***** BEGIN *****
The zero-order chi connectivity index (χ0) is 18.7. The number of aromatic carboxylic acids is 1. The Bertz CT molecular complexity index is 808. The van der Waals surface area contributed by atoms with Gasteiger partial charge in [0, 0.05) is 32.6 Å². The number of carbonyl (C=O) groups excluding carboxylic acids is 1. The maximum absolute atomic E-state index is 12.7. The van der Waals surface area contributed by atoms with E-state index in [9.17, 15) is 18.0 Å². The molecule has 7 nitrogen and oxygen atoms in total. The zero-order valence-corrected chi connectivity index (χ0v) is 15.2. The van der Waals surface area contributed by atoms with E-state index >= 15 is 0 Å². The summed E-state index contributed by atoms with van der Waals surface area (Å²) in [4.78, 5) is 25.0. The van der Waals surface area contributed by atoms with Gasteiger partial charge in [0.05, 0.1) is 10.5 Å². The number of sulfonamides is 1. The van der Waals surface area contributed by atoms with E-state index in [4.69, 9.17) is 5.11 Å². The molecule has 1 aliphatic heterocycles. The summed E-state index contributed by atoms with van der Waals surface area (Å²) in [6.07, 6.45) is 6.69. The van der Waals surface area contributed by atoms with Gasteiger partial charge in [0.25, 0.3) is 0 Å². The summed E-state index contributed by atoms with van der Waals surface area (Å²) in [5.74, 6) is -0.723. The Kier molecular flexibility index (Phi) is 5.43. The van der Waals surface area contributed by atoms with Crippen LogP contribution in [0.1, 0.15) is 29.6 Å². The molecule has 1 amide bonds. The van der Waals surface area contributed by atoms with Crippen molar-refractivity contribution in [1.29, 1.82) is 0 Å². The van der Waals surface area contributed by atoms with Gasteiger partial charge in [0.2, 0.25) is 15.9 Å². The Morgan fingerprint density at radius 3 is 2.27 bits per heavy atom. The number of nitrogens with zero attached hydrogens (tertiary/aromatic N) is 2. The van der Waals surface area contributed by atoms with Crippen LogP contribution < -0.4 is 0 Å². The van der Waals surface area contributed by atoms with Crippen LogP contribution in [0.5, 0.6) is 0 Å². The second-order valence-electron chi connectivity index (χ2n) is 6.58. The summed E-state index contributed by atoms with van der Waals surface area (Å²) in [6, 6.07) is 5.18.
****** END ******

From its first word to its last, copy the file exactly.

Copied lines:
The zero-order chi connectivity index (χ0) is 18.7. The number of aromatic carboxylic acids is 1. The Bertz CT molecular complexity index is 808. The van der Waals surface area contributed by atoms with Gasteiger partial charge in [0, 0.05) is 32.6 Å². The number of carbonyl (C=O) groups excluding carboxylic acids is 1. The maximum absolute atomic E-state index is 12.7. The van der Waals surface area contributed by atoms with E-state index in [9.17, 15) is 18.0 Å². The molecule has 7 nitrogen and oxygen atoms in total. The zero-order valence-corrected chi connectivity index (χ0v) is 15.2. The van der Waals surface area contributed by atoms with E-state index >= 15 is 0 Å². The summed E-state index contributed by atoms with van der Waals surface area (Å²) in [4.78, 5) is 25.0. The van der Waals surface area contributed by atoms with Gasteiger partial charge in [0.05, 0.1) is 10.5 Å². The number of sulfonamides is 1. The van der Waals surface area contributed by atoms with E-state index in [4.69, 9.17) is 5.11 Å². The molecule has 1 aliphatic heterocycles. The summed E-state index contributed by atoms with van der Waals surface area (Å²) in [6.07, 6.45) is 6.69. The van der Waals surface area contributed by atoms with Gasteiger partial charge in [0.25, 0.3) is 0 Å². The summed E-state index contributed by atoms with van der Waals surface area (Å²) in [5.74, 6) is -0.723. The Kier molecular flexibility index (Phi) is 5.43. The van der Waals surface area contributed by atoms with Crippen LogP contribution in [0.1, 0.15) is 29.6 Å². The molecule has 1 amide bonds. The van der Waals surface area contributed by atoms with Crippen molar-refractivity contribution in [1.29, 1.82) is 0 Å². The van der Waals surface area contributed by atoms with Gasteiger partial charge in [0.2, 0.25) is 15.9 Å². The Morgan fingerprint density at radius 3 is 2.27 bits per heavy atom. The number of nitrogens with zero attached hydrogens (tertiary/aromatic N) is 2. The van der Waals surface area contributed by atoms with Crippen LogP contribution < -0.4 is 0 Å². The van der Waals surface area contributed by atoms with Crippen LogP contribution in [0.5, 0.6) is 0 Å². The second-order valence-electron chi connectivity index (χ2n) is 6.58. The summed E-state index contributed by atoms with van der Waals surface area (Å²) in [6, 6.07) is 5.18.